Yacurí National Park is located in Ecuador, bordering the provinces of Loja and Zamora Chinchipe. The protected area contains a variety of ecosystems, over 46 high altitude lakes, a number of endangered species as well as archaeological ruins and petroglyphs.
Yacurí National Park
Yacurí National Park is a 43,100 ha (106,500 acre) protected area in Ecuador, located on the border between the provinces of Loja and Zamora Chinchipe. Founded in 2009, it is part of the larger Podocarpus - El Condor Biosphere Reserve.
Yacuri National Park spans the Continental Divide of the Americas and thus contains both Pacific and Atlantic watersheds. The headwaters for both the Chinchipe-Mayo (east) and Catamayo-Chira (west) water basins are in the park.
The bedrock of the western slope in the park is a complex of andesitic lavas, pyroclastics, shales and rhyolite. The eastern slope is dominated by schists, quartzites and gneisses.
The park contains a variety of ecosystems:
- Southern Andean Brush Plains
- High Altitude Eastern Andean Evergreen Forest
- Southern Andean Dry Mountain Bushes
- Eastern Andean Cloud Forest.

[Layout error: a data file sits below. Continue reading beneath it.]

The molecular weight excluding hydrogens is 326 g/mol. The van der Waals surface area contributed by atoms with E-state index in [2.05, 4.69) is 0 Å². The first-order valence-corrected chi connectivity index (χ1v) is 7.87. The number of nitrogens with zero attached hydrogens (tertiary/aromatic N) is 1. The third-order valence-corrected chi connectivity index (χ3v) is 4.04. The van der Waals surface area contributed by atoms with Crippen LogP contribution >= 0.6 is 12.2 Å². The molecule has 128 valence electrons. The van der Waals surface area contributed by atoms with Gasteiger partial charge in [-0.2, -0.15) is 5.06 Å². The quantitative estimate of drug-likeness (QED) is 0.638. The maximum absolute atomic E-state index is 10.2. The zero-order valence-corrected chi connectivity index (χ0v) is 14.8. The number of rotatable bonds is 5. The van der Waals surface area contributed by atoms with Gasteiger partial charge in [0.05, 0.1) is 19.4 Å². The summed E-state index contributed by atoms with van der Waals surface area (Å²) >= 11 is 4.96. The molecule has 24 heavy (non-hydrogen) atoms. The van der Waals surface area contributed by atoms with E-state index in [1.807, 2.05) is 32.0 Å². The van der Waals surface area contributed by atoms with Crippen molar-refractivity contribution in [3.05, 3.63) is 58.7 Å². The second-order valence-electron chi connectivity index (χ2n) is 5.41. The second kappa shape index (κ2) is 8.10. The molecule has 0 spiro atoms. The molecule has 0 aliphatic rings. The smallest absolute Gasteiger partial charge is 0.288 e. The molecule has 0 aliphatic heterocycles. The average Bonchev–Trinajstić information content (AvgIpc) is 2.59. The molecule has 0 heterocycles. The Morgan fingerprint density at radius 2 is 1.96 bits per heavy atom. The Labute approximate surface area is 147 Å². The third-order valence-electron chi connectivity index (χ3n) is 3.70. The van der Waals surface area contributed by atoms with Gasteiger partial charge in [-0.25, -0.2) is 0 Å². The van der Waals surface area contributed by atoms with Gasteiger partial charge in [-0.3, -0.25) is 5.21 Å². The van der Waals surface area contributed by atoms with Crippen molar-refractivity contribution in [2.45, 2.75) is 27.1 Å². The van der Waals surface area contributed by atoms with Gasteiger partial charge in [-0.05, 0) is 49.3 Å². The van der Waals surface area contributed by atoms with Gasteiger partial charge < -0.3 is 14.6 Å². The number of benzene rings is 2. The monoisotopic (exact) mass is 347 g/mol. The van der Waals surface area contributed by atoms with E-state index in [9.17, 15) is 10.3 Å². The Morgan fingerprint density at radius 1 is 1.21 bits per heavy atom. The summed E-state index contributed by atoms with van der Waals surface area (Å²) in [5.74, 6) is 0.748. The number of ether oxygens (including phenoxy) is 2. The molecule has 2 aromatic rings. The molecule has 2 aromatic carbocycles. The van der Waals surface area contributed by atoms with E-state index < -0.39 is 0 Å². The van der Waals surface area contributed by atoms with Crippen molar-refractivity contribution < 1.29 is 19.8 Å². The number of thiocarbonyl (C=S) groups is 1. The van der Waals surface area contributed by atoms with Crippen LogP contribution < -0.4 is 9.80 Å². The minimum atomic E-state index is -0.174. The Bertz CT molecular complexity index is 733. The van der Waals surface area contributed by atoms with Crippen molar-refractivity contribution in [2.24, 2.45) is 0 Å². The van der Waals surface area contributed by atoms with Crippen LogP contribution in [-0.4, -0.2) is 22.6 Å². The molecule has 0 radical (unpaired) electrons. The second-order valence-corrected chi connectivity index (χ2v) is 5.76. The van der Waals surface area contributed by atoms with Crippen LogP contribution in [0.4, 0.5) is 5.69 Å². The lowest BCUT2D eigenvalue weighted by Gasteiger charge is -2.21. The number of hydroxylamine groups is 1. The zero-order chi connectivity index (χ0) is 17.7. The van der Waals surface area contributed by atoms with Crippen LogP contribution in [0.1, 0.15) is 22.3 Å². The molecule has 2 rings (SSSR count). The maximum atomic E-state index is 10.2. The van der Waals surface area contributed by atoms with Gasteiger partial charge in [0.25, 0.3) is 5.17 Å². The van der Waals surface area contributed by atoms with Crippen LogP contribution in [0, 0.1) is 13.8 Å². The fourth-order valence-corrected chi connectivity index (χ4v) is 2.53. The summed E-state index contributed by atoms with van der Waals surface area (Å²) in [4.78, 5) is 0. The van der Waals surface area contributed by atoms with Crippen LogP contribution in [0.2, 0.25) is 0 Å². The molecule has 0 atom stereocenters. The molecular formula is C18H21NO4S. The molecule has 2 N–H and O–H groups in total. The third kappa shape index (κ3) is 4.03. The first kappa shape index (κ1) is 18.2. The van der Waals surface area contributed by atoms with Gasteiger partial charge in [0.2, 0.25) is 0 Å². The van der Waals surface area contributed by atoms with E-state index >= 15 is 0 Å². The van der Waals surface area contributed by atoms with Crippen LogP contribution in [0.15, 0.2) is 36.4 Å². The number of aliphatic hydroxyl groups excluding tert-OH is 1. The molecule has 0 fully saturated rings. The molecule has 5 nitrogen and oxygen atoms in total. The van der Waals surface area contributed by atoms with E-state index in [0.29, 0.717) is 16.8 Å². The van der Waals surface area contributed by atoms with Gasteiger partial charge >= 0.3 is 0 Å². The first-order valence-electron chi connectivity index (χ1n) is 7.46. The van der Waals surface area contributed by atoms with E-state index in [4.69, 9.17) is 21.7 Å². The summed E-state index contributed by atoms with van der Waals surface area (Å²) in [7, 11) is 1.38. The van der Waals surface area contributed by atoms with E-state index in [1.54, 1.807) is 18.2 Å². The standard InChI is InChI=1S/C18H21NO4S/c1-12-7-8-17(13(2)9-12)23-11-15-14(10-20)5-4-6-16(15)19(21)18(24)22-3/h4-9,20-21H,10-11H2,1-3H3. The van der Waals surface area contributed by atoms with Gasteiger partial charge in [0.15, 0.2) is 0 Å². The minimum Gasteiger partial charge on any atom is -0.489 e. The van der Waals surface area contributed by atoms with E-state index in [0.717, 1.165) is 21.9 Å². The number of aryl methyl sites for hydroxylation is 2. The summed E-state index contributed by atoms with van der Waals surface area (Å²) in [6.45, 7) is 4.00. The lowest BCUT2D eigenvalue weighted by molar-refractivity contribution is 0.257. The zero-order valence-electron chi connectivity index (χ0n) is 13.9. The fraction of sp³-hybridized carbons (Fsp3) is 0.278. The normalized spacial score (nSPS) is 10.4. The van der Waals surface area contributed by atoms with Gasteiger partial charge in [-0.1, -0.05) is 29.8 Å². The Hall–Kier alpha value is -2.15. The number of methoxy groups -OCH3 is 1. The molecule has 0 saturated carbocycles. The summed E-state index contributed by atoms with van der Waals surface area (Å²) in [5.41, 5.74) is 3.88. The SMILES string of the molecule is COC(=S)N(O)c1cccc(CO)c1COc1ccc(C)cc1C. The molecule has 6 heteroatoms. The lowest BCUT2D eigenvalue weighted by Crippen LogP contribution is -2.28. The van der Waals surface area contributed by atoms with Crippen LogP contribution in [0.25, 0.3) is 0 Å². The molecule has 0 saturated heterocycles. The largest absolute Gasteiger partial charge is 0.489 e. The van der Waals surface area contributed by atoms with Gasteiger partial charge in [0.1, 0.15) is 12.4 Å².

The national park contains over 46 high-altitude lakes. In addition, the park contains lagoons, streams and bogs dominated by grasses and mosses. Rocks that surround the bogs support a thick growth of lichens and the slopes around the bogs are typically dominated by Polylepis trees.
Yacuri National Park contains approximately 280 plant species, of which 32 are endemic to the park. Two of the species are endangered and 11 are vulnerable.
There are 18 species of mammals in the park of which five are endangered. Mammals include the vulnerable Cougar (Puma concolor concolor), the endangered Mountain Tapir (Tapirus pinchaque) and the endangered Spectacled Bear (remarctos ornatus).
There are 111 bird species of which four are endangered and 11 amphibian species of which four are endangered.
Some of the most commonly visited park features include:
Laguna Negra is an extremely deep lake in the caldera of an extinguished volcano, known for its medicinal waters and often visited by nearby traditional priests (or medicine men)
Laguna Yacurí is the largest lake in the park and the park's namesake
The Qhapaq Ñan (Inca road system) passes through the park
There are also archaeological ruins including petroglyphs, plazas and cemeteries on the western side of the protected forest.